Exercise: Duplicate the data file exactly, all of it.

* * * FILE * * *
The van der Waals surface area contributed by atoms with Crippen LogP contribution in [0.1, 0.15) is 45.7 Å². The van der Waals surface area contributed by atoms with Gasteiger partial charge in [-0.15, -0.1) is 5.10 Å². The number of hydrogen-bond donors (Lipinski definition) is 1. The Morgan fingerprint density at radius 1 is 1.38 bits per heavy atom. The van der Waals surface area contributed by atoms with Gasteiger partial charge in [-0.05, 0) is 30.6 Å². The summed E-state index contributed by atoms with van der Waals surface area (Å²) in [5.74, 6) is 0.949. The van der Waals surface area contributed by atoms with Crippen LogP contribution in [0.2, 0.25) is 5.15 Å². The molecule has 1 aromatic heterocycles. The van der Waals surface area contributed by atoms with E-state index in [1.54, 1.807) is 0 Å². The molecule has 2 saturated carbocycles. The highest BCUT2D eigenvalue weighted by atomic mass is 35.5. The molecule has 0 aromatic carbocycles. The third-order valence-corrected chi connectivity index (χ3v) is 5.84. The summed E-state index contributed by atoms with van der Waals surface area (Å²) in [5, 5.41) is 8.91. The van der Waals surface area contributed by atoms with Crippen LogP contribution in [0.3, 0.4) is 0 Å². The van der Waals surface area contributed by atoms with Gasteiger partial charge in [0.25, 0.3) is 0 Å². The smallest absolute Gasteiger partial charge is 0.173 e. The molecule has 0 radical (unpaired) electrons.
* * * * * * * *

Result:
The van der Waals surface area contributed by atoms with Crippen LogP contribution in [0.1, 0.15) is 45.7 Å². The van der Waals surface area contributed by atoms with Gasteiger partial charge in [-0.15, -0.1) is 5.10 Å². The number of hydrogen-bond donors (Lipinski definition) is 1. The Morgan fingerprint density at radius 1 is 1.38 bits per heavy atom. The van der Waals surface area contributed by atoms with Gasteiger partial charge in [-0.05, 0) is 30.6 Å². The summed E-state index contributed by atoms with van der Waals surface area (Å²) in [5.74, 6) is 0.949. The van der Waals surface area contributed by atoms with Crippen LogP contribution in [0.2, 0.25) is 5.15 Å². The molecule has 1 aromatic heterocycles. The van der Waals surface area contributed by atoms with E-state index in [1.54, 1.807) is 0 Å². The molecule has 2 saturated carbocycles. The highest BCUT2D eigenvalue weighted by atomic mass is 35.5. The molecule has 0 aromatic carbocycles. The third-order valence-corrected chi connectivity index (χ3v) is 5.84. The summed E-state index contributed by atoms with van der Waals surface area (Å²) in [5, 5.41) is 8.91. The van der Waals surface area contributed by atoms with Crippen LogP contribution in [0.3, 0.4) is 0 Å². The van der Waals surface area contributed by atoms with Gasteiger partial charge in [0.25, 0.3) is 0 Å². The smallest absolute Gasteiger partial charge is 0.173 e. The molecule has 0 radical (unpaired) electrons.